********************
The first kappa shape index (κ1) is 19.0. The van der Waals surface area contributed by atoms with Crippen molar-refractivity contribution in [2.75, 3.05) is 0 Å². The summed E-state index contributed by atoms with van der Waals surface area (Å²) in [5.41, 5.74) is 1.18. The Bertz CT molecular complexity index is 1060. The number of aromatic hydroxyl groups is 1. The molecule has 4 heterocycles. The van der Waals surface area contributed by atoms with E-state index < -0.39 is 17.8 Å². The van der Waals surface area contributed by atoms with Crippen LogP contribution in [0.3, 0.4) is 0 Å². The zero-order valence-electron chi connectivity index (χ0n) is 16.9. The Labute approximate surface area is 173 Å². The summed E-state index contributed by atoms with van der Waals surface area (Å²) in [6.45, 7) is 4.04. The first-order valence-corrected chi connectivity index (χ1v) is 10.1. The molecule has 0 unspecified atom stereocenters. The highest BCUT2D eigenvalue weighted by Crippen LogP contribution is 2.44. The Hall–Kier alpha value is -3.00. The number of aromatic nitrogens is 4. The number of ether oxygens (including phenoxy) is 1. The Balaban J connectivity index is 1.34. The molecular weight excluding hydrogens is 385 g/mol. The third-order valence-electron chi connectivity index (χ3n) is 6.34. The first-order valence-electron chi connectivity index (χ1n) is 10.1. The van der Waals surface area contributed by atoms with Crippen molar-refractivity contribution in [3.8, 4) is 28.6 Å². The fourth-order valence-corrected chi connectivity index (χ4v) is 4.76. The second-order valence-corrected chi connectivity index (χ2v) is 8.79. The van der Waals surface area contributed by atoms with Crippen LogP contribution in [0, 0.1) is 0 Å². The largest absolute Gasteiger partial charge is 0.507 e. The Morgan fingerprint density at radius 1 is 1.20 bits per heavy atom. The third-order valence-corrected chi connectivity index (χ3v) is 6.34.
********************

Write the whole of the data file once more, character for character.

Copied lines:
The first kappa shape index (κ1) is 19.0. The van der Waals surface area contributed by atoms with Crippen molar-refractivity contribution in [2.75, 3.05) is 0 Å². The summed E-state index contributed by atoms with van der Waals surface area (Å²) in [5.41, 5.74) is 1.18. The Bertz CT molecular complexity index is 1060. The number of aromatic hydroxyl groups is 1. The molecule has 4 heterocycles. The van der Waals surface area contributed by atoms with E-state index < -0.39 is 17.8 Å². The van der Waals surface area contributed by atoms with Crippen LogP contribution in [0.3, 0.4) is 0 Å². The zero-order valence-electron chi connectivity index (χ0n) is 16.9. The Labute approximate surface area is 173 Å². The summed E-state index contributed by atoms with van der Waals surface area (Å²) in [6.45, 7) is 4.04. The first-order valence-corrected chi connectivity index (χ1v) is 10.1. The molecule has 0 unspecified atom stereocenters. The highest BCUT2D eigenvalue weighted by Crippen LogP contribution is 2.44. The Hall–Kier alpha value is -3.00. The number of aromatic nitrogens is 4. The number of ether oxygens (including phenoxy) is 1. The Balaban J connectivity index is 1.34. The molecular weight excluding hydrogens is 385 g/mol. The third-order valence-electron chi connectivity index (χ3n) is 6.34. The first-order valence-electron chi connectivity index (χ1n) is 10.1. The van der Waals surface area contributed by atoms with Crippen molar-refractivity contribution in [3.8, 4) is 28.6 Å². The fourth-order valence-corrected chi connectivity index (χ4v) is 4.76. The second-order valence-corrected chi connectivity index (χ2v) is 8.79. The van der Waals surface area contributed by atoms with Crippen LogP contribution in [0, 0.1) is 0 Å². The largest absolute Gasteiger partial charge is 0.507 e. The Morgan fingerprint density at radius 1 is 1.20 bits per heavy atom. The third-order valence-corrected chi connectivity index (χ3v) is 6.34.